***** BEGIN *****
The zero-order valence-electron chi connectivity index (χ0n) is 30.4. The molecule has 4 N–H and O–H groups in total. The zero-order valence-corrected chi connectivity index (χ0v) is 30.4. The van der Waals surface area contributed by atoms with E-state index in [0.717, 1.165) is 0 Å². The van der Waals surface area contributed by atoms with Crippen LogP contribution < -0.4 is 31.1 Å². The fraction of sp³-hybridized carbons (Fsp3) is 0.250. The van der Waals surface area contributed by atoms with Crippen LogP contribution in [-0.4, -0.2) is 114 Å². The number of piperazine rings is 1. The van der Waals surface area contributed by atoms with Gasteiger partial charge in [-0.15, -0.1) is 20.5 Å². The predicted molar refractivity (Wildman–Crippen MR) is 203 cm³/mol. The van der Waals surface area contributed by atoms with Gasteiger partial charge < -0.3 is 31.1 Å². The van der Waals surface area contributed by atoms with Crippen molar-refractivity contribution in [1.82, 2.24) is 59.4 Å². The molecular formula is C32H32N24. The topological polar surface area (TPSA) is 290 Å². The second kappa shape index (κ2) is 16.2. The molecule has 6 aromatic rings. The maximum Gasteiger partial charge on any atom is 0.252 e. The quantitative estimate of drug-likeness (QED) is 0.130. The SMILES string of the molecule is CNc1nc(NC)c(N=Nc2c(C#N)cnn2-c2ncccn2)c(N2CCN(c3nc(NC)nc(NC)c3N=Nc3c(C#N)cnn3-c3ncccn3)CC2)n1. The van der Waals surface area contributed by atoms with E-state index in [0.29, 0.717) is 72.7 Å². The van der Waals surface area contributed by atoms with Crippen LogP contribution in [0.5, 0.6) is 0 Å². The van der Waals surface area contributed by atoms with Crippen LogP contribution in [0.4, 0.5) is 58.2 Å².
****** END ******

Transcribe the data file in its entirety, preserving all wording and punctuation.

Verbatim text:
The zero-order valence-electron chi connectivity index (χ0n) is 30.4. The molecule has 4 N–H and O–H groups in total. The zero-order valence-corrected chi connectivity index (χ0v) is 30.4. The van der Waals surface area contributed by atoms with E-state index in [0.717, 1.165) is 0 Å². The van der Waals surface area contributed by atoms with Crippen LogP contribution < -0.4 is 31.1 Å². The fraction of sp³-hybridized carbons (Fsp3) is 0.250. The van der Waals surface area contributed by atoms with Crippen LogP contribution in [-0.4, -0.2) is 114 Å². The number of piperazine rings is 1. The van der Waals surface area contributed by atoms with Gasteiger partial charge in [-0.15, -0.1) is 20.5 Å². The predicted molar refractivity (Wildman–Crippen MR) is 203 cm³/mol. The van der Waals surface area contributed by atoms with Gasteiger partial charge < -0.3 is 31.1 Å². The van der Waals surface area contributed by atoms with Crippen molar-refractivity contribution in [1.82, 2.24) is 59.4 Å². The molecular formula is C32H32N24. The topological polar surface area (TPSA) is 290 Å². The second kappa shape index (κ2) is 16.2. The molecule has 6 aromatic rings. The maximum Gasteiger partial charge on any atom is 0.252 e. The quantitative estimate of drug-likeness (QED) is 0.130. The SMILES string of the molecule is CNc1nc(NC)c(N=Nc2c(C#N)cnn2-c2ncccn2)c(N2CCN(c3nc(NC)nc(NC)c3N=Nc3c(C#N)cnn3-c3ncccn3)CC2)n1. The van der Waals surface area contributed by atoms with E-state index in [0.29, 0.717) is 72.7 Å². The van der Waals surface area contributed by atoms with Crippen LogP contribution in [0.5, 0.6) is 0 Å². The van der Waals surface area contributed by atoms with Crippen LogP contribution in [0.4, 0.5) is 58.2 Å².